Counterpoint to death watch for newspapers

28 10 2009

Jonathan Knee of the Media Program at Columbia Business School opines in Barron’s that newspapers are doing just fine.

Until recently, many newspapers had profit margins exceeding 30%. By 2008, the industry’s average margin had fallen to the mid-teens. The speed and magnitude of this decline have resulted in wrenching changes in the way these historically stable businesses must operate.The continuing drama shouldn’t distract from real earnings power. Many newspapers still have almost double the profitability of other media sectors, such as movies, music and books — which have long struggled to achieve margins of even 10%.

Knee concedes that the Internet has hurt newspapers and that Web media deliver value that newspapers can’t match. But he notes that the downside to the Internet is information overload and says newspapers may or may not play a key role in guiding customers through the cacaphony. It depends on whether they join the race for solutions to finding and identifying credible, balanced, and researched content on the Web.

THE NEWSPAPER OF TOMORROW will indeed be very different in terms of how it is produced and delivered, what is in it, and how profitable it is. It will be part of a much more crowded and complex news and information ecosystem.

Operators must aggressively focus on cost and cooperation, designing truly distinctive offerings that leverage their advantages in this newly competitive landscape.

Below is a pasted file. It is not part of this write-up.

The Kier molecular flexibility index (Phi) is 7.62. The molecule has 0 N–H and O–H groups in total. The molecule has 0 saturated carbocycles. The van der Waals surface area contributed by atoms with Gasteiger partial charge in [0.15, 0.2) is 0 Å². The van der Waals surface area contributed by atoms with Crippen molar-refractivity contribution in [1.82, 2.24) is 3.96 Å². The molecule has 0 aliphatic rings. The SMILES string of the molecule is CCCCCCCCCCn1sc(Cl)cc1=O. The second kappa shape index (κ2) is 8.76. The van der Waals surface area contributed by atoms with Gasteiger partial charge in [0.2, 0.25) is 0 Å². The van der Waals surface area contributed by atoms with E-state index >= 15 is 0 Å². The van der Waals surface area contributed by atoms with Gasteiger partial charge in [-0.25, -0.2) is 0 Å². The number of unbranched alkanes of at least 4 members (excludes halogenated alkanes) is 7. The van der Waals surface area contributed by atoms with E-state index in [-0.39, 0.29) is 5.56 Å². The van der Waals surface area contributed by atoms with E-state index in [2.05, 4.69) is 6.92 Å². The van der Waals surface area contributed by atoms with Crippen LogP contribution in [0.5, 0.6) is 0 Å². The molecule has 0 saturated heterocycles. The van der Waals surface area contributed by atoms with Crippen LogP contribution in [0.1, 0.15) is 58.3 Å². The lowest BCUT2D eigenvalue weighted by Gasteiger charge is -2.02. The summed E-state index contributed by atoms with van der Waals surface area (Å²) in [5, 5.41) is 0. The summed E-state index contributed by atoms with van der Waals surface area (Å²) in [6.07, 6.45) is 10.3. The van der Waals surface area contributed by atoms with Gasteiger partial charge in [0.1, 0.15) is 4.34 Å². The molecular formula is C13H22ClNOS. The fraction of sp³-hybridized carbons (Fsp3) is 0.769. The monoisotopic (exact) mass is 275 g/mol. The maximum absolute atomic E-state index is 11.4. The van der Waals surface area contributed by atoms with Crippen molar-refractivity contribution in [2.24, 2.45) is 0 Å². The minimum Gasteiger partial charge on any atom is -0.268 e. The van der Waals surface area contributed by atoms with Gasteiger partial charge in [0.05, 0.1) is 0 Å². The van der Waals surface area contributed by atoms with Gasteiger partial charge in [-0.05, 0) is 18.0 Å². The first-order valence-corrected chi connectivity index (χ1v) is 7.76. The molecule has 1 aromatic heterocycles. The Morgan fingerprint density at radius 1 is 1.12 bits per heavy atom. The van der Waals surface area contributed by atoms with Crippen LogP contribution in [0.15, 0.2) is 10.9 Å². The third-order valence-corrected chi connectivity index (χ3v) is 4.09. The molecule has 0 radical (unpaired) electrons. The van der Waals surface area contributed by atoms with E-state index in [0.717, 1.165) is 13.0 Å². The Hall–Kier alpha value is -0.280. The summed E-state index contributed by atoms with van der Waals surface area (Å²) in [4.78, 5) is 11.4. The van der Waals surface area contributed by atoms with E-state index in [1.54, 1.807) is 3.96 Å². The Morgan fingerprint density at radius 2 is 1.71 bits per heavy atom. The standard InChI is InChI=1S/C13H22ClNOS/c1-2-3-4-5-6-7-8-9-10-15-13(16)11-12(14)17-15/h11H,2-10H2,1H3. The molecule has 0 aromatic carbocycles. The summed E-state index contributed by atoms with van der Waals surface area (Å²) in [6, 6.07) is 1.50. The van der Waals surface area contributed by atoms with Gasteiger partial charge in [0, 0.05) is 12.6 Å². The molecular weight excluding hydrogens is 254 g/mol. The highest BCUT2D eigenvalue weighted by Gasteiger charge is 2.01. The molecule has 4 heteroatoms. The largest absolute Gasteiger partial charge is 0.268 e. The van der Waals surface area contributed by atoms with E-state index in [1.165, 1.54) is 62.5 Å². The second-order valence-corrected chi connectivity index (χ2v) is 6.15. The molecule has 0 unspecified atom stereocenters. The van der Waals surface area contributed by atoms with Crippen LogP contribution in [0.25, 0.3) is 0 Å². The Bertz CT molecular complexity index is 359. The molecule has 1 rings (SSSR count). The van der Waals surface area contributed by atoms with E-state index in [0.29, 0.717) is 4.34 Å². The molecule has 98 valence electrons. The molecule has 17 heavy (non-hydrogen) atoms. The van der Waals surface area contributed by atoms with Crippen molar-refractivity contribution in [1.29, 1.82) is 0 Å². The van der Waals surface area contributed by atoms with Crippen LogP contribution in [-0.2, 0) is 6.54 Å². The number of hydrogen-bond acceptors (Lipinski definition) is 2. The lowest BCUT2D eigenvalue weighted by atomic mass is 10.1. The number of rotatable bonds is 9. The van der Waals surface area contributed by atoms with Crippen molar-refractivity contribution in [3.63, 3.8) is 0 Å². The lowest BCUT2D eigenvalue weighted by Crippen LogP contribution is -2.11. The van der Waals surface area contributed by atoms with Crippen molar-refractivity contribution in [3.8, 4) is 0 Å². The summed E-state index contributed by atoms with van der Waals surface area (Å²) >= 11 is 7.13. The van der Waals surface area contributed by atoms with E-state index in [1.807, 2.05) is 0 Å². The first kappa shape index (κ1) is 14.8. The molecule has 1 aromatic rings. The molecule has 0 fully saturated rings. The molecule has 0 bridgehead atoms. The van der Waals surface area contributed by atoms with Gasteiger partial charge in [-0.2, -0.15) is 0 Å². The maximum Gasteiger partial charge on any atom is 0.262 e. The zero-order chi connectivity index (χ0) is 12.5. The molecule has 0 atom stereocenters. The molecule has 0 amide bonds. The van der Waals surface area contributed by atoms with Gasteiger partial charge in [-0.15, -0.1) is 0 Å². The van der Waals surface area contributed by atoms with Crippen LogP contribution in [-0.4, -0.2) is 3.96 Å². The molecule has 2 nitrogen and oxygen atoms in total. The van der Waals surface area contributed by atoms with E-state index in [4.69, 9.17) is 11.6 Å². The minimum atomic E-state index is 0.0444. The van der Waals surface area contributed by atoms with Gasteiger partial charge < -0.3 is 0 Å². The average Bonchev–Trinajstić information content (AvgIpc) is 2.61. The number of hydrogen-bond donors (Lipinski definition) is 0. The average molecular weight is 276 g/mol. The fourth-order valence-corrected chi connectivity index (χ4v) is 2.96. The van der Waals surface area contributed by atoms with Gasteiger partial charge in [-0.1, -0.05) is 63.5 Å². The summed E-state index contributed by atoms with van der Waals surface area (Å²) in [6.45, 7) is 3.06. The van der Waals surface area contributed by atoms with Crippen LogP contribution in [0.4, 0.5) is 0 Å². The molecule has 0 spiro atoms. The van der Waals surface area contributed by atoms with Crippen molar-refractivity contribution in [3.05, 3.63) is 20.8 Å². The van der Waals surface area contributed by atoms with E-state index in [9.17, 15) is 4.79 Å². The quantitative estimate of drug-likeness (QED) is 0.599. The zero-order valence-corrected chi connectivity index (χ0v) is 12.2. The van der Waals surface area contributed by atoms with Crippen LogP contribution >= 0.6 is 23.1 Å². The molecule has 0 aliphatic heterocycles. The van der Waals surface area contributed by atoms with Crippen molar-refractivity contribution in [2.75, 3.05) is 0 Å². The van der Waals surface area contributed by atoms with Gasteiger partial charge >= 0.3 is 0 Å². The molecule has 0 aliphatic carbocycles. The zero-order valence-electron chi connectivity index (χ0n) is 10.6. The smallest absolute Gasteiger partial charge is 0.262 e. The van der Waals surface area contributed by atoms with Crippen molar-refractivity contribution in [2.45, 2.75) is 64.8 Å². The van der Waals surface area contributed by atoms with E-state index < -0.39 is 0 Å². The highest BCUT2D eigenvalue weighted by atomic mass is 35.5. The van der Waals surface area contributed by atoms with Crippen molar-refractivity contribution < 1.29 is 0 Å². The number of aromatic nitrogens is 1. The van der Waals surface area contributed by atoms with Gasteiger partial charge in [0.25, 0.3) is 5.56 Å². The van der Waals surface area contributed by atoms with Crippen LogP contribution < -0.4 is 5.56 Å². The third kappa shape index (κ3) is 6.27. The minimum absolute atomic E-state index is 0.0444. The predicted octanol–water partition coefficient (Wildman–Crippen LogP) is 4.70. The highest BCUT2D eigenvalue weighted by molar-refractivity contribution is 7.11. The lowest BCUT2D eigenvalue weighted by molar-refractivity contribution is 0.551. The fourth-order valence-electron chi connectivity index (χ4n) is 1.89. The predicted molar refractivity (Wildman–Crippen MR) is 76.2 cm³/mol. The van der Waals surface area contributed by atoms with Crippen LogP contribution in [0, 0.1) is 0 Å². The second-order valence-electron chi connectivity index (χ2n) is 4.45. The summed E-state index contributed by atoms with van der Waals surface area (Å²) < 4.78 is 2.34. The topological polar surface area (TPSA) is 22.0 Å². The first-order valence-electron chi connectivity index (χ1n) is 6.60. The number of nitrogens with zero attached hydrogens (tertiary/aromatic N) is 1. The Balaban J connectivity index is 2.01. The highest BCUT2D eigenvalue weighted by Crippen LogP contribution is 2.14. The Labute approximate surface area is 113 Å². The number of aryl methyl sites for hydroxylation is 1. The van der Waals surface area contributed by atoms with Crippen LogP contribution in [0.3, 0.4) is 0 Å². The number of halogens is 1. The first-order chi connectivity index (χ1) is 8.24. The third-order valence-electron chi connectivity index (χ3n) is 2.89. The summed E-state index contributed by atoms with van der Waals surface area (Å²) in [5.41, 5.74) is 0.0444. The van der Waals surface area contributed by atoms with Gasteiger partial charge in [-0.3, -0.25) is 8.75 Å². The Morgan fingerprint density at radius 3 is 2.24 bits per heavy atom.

Policymakers currently have plenty of legitimate targets of their attention without worrying about the fate of newspapers or trying to keep change from happening. If they keep out of the way, news junkies in particular should anticipate an era of unprecedented plenty. And investors will be well-rewarded by backing managers who appreciate the continuing, if diminished, profit potential of this new environment.

 





Rocky Mountain News publisher’s post mortem

1 10 2009

John Temple, former publisher of the former Rocky Mountain News, reflects on its demise in his keynote address at the UC Berkeley Media Technology Summit this week. It is a remarkably insightful and self-critical examination. The shorthand version:

Know what business you’re in.
Know your customers.
Know your competition.
Know your goal.
Have a strategy and be committed to pursuing it.
Measure, measure, measure.
Keep new ventures free from the rules of the old.
Let the people running a new venture do what’s best for their business, regardless of the potential impact on the old.
To compete in a new medium, you have to understand it.
Invest in R&D.rocky-mountain-news-600x769

Temple’s prediction for the industry is grim:

There’s still too much of a sense of entitlement in the industry. The Associated Press spends too much time making the case that copyright violation is the problem bringing the industry down when the industry should be focused on building new and better products and services. Are companies making the same mistake in this decade that the Rocky made in the ‘90s, not understanding the competition? I think so.

However, his prescriptions for newspapers could improve the prognosis:

Newspapers should think bigger at the same time as they think smaller. They should look for opportunities to scale. They’re still too focused on unique, market by market solutions. …

Newspapers could end the criticism of an ever-shrinking amount of content if they would partner more with others and invite more people to participate on their sites. (When people say what you often hear, that newspapers seem thinner and thinner, we can’t forget that it also creates a negative impression of what’s happening to their Web sites.) …

Newspapers have traditionally served a small percentage of the businesses in their communities. … Newspapers should find more ways for more local businesses to reach potential customers.